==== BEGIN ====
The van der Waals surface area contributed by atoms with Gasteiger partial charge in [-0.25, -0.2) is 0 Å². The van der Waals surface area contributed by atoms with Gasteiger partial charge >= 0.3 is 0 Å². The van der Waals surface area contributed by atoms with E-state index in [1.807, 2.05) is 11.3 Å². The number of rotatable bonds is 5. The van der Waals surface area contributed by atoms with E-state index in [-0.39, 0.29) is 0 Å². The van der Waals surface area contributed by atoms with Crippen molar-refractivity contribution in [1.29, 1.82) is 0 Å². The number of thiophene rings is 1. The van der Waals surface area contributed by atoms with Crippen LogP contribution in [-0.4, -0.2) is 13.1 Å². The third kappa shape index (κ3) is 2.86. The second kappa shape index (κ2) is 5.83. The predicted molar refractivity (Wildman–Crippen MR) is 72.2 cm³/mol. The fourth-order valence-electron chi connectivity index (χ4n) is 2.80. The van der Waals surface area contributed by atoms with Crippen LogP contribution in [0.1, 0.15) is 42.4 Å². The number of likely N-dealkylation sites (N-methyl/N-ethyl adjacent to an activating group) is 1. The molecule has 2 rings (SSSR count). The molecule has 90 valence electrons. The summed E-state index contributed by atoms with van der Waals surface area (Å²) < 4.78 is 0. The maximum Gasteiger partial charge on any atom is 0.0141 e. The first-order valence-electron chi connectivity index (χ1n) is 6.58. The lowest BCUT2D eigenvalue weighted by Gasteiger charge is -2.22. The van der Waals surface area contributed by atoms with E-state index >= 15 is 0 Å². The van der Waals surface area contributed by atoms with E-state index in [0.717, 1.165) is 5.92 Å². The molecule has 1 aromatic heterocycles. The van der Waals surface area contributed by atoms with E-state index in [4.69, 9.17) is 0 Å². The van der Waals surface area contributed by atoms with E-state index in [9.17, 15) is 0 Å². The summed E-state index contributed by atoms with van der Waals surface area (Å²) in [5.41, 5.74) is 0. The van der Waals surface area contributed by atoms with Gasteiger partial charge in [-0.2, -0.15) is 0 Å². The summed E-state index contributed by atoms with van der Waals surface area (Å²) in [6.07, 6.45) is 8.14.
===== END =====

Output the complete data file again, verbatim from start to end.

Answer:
The van der Waals surface area contributed by atoms with Gasteiger partial charge in [-0.25, -0.2) is 0 Å². The van der Waals surface area contributed by atoms with Gasteiger partial charge >= 0.3 is 0 Å². The van der Waals surface area contributed by atoms with E-state index in [1.807, 2.05) is 11.3 Å². The number of rotatable bonds is 5. The van der Waals surface area contributed by atoms with E-state index in [-0.39, 0.29) is 0 Å². The van der Waals surface area contributed by atoms with Crippen molar-refractivity contribution in [1.29, 1.82) is 0 Å². The number of thiophene rings is 1. The van der Waals surface area contributed by atoms with Crippen LogP contribution in [-0.4, -0.2) is 13.1 Å². The third kappa shape index (κ3) is 2.86. The second kappa shape index (κ2) is 5.83. The predicted molar refractivity (Wildman–Crippen MR) is 72.2 cm³/mol. The fourth-order valence-electron chi connectivity index (χ4n) is 2.80. The van der Waals surface area contributed by atoms with Crippen LogP contribution in [0.1, 0.15) is 42.4 Å². The number of likely N-dealkylation sites (N-methyl/N-ethyl adjacent to an activating group) is 1. The molecule has 2 rings (SSSR count). The molecule has 90 valence electrons. The summed E-state index contributed by atoms with van der Waals surface area (Å²) < 4.78 is 0. The maximum Gasteiger partial charge on any atom is 0.0141 e. The first-order valence-electron chi connectivity index (χ1n) is 6.58. The lowest BCUT2D eigenvalue weighted by Gasteiger charge is -2.22. The van der Waals surface area contributed by atoms with E-state index >= 15 is 0 Å². The van der Waals surface area contributed by atoms with E-state index in [0.717, 1.165) is 5.92 Å². The molecule has 1 aromatic heterocycles. The van der Waals surface area contributed by atoms with E-state index in [4.69, 9.17) is 0 Å². The van der Waals surface area contributed by atoms with E-state index in [9.17, 15) is 0 Å². The summed E-state index contributed by atoms with van der Waals surface area (Å²) in [5.41, 5.74) is 0. The van der Waals surface area contributed by atoms with Gasteiger partial charge in [-0.2, -0.15) is 0 Å². The summed E-state index contributed by atoms with van der Waals surface area (Å²) in [6.07, 6.45) is 8.14.